Home. Is there only one place we can call home? And how does it feel to return home after many years?
Finding traces of South Africa on my trip to London in January made me think about my return to Cape Town in March 2015. Right in the student revolution. There aren’t any pictures of the #RhodesMustFall protests, since me and Gerrit who accompanied me did not fully understand the great impact the wrapped up statue on the UCT campus would have one day. It was only one year later during my third stay in South Africa at Rhodes University, that I understood that the students wrote history by removing a colonial symbol made of stone.
Returning to Cape Town for the first time after 4 years made me think a lot about the concept of ‘home’ and what it actually means. As a visitor I had some kind of outsider’s perspective. I understood certain ways of movement through the space, I understood some jokes most outsiders would not, but life is constant change: My former host family wasn’t living in the same area anymore (we used to live in the Southern Suburbs), friends were busy with university, their own families, working to make their dreams come true…
Change is not a bad thing though! As a university student studying anthropology, I was happy to have the possibility to look at the greater picture and to have a more analytical view point. I learned a lot about Cape Town’s history, re-visited places and I was able to have more interesting conversations. As a high school student I wasn’t allowed to travel around in the city on my own – movement was slow, it took me 10 months to understand the structure of the city. I learned to see the city from my host sisters’ point of view. Not fast, not all-encompassing, but deep and I knew my every-day routes in detail. Safety is a very big issue in Cape Town, especially without a car, not living in a closed off gated community somewhere in a super rich and always monitored neighborhood. Families have to work together to make safety possible and this makes them grow close. And this closeness was there and still connected me to my family in Cape Town. The analytical distance was gone immediately when laughter and old jokes came back and time, suddenly, became non-existent.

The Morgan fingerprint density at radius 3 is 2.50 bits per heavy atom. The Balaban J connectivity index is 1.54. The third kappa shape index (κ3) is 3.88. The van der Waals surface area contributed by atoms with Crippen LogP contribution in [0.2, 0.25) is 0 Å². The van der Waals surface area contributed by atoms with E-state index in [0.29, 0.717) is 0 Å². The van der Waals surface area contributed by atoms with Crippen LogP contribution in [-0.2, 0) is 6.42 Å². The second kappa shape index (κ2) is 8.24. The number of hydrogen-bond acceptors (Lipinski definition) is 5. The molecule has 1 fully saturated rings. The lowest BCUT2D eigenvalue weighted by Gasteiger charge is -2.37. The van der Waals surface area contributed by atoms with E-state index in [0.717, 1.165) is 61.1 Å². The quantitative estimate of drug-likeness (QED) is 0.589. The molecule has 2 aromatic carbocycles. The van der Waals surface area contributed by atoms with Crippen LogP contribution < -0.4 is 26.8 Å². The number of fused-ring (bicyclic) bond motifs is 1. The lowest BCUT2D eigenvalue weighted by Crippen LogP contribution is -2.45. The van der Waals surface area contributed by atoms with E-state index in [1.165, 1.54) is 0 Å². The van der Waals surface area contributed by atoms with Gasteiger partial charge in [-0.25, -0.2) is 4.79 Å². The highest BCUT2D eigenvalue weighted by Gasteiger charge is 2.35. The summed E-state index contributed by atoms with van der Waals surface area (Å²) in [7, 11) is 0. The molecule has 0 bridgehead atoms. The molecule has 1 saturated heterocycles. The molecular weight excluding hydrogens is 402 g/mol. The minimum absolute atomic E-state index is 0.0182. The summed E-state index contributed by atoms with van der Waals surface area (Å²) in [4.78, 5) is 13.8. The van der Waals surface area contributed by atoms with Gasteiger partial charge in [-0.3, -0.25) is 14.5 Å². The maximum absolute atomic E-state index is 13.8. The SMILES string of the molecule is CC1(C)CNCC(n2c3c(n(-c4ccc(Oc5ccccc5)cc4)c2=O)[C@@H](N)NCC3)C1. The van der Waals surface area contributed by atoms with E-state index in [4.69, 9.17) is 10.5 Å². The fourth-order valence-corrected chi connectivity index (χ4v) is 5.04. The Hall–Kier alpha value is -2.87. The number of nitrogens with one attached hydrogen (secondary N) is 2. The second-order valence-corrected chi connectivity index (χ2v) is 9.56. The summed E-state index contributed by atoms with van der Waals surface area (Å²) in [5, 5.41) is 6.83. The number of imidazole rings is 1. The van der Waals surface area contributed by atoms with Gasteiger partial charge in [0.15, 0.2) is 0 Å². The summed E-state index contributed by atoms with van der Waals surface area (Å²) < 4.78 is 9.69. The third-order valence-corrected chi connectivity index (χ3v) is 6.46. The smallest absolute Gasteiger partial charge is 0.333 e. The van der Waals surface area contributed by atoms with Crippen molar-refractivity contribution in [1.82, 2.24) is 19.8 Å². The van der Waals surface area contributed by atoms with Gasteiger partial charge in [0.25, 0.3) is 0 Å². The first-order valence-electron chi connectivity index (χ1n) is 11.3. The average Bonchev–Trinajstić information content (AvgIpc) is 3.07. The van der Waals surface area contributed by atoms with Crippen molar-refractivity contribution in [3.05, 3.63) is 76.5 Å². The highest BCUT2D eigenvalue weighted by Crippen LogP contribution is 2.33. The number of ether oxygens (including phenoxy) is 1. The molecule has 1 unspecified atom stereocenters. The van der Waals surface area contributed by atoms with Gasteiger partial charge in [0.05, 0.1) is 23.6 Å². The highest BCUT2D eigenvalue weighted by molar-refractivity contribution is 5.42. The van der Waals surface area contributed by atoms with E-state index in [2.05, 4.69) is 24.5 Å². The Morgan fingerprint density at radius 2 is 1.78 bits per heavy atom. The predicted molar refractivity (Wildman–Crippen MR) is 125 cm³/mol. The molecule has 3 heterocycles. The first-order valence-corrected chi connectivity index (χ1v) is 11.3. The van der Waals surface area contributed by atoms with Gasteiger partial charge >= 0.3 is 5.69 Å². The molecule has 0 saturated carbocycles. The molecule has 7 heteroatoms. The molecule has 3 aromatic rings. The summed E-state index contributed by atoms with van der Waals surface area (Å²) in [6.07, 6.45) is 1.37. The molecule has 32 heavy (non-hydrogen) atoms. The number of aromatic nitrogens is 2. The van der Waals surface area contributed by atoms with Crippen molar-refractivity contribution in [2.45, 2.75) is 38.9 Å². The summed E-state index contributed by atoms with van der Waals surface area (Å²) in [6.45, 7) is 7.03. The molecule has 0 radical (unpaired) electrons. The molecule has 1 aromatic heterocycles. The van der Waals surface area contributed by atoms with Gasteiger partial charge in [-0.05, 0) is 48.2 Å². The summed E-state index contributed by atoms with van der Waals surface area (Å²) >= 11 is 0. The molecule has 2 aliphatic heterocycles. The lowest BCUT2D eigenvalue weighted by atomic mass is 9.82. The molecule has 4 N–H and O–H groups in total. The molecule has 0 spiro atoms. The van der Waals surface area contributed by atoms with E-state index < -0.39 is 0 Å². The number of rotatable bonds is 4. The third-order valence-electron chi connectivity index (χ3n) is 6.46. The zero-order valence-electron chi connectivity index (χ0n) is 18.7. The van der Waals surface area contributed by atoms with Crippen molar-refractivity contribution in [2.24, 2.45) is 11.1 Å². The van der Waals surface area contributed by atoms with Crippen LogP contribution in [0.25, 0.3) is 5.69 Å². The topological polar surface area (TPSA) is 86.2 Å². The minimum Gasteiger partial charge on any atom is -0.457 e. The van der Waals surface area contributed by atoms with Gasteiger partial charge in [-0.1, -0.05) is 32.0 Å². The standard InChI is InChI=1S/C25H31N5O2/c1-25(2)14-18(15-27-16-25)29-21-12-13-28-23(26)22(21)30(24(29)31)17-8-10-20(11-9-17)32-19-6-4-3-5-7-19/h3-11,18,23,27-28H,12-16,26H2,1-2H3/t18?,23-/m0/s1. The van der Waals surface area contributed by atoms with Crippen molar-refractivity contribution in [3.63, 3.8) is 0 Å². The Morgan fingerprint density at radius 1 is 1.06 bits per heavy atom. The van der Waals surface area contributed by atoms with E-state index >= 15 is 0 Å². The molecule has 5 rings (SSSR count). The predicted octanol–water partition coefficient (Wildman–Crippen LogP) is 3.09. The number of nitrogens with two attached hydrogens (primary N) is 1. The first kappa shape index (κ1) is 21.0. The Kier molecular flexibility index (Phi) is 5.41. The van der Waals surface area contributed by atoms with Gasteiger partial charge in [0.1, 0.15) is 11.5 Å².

In 2015 I learned a lot about the destroyed District Six and how this is related to my host family’s story, about the still colorfully shining Bo Kaap, I listened to Capetonian poets in the beautiful bar Tagore’s and enjoyed nature on and around the mountains. Imagine a city full of interesting people, torn apart, but also interconnected through history, full of creative souls, a beautiful nature reserve in the city’s heart and the ocean all around.
If you want to have a detailed look at what my journey to Cape Town was like and to get inspired what to do in this beautiful city, you can take a look at my Cape Town blog!
Some of the photos from this blog, taken by Gerrit and me during our month in the Mother City: